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A study published in Science Friday found that current concentrations of PCBs could lead to the disappearance of half of the world's killer whale, or orca, populations over the next 30 to 50 years, according to an Aarhus University press release published by ScienceDaily.
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Tahlequah—a southern resident killer whale whose heartbreaking story has captured attention around the world—has been carrying her dead calf for more than two weeks now.
Increasingly, large predators like mountain lions, alligators and killer whales are moving into ecosystems not traditionally associated with them. Mountain lions have been spotted prowling grasslands, alligators have been seen lounging on Florida beaches and killer whales have been spied swimming in freshwater rivers.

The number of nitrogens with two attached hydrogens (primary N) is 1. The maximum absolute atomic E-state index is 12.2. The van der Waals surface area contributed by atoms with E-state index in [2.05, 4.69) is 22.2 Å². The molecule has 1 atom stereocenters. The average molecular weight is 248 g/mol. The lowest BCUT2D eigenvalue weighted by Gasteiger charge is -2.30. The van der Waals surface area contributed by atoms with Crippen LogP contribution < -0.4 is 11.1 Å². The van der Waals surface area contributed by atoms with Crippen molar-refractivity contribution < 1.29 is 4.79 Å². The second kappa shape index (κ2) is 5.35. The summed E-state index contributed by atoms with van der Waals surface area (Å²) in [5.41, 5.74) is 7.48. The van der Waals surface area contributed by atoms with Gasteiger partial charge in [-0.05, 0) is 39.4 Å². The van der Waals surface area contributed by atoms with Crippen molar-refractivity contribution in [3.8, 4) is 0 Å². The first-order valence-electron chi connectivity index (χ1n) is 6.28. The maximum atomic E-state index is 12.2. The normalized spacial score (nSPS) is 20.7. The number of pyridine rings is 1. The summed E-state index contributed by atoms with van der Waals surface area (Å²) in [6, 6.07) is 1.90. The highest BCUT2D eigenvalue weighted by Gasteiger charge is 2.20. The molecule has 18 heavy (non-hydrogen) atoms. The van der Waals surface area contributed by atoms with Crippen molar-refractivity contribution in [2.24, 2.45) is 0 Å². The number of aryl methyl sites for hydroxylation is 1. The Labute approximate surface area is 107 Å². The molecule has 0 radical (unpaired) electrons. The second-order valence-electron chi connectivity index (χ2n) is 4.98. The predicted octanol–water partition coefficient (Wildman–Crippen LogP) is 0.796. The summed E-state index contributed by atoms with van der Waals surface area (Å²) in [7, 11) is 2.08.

Many hypothesized that the animals were taking over new territories as their populations rebounded due to conservation efforts. But research published in Current Biology Monday suggests that they are actually taking back what was rightfully theirs.
Christopher Michel / Flickr / CC BY 2.0
Canada is losing a lot of its wildlife. The World Wildlife Fund's 2017 Living Planet Report Canada found half the monitored mammal, bird, reptile, amphibian and fish species declined from 1970 to 2014. Threatened and endangered species continue to disappear despite federal legislation designed to protect them and help their populations recover. What's going wrong?